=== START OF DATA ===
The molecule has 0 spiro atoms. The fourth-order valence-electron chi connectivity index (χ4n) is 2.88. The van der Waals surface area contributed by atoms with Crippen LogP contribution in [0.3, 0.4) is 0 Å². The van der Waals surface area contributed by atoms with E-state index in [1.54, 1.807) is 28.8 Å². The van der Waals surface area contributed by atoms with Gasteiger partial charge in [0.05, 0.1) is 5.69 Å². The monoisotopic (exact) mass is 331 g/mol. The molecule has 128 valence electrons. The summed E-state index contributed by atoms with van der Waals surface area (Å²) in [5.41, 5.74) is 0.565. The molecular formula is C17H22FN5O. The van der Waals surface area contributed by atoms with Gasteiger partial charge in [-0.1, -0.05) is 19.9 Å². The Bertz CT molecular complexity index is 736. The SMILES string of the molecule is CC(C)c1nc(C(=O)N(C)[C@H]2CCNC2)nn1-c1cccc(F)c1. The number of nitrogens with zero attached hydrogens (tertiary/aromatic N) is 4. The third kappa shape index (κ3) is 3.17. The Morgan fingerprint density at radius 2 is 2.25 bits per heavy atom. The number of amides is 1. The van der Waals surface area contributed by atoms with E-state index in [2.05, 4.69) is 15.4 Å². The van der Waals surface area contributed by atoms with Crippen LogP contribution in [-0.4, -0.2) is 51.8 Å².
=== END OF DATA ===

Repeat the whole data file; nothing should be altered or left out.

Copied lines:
The molecule has 0 spiro atoms. The fourth-order valence-electron chi connectivity index (χ4n) is 2.88. The van der Waals surface area contributed by atoms with Crippen LogP contribution in [0.3, 0.4) is 0 Å². The van der Waals surface area contributed by atoms with E-state index in [1.54, 1.807) is 28.8 Å². The van der Waals surface area contributed by atoms with Gasteiger partial charge in [0.05, 0.1) is 5.69 Å². The monoisotopic (exact) mass is 331 g/mol. The molecule has 128 valence electrons. The summed E-state index contributed by atoms with van der Waals surface area (Å²) in [5.41, 5.74) is 0.565. The molecular formula is C17H22FN5O. The van der Waals surface area contributed by atoms with Gasteiger partial charge in [-0.1, -0.05) is 19.9 Å². The Bertz CT molecular complexity index is 736. The SMILES string of the molecule is CC(C)c1nc(C(=O)N(C)[C@H]2CCNC2)nn1-c1cccc(F)c1. The number of nitrogens with zero attached hydrogens (tertiary/aromatic N) is 4. The third kappa shape index (κ3) is 3.17. The Morgan fingerprint density at radius 2 is 2.25 bits per heavy atom. The number of amides is 1. The van der Waals surface area contributed by atoms with E-state index in [2.05, 4.69) is 15.4 Å². The van der Waals surface area contributed by atoms with Crippen LogP contribution in [-0.4, -0.2) is 51.8 Å².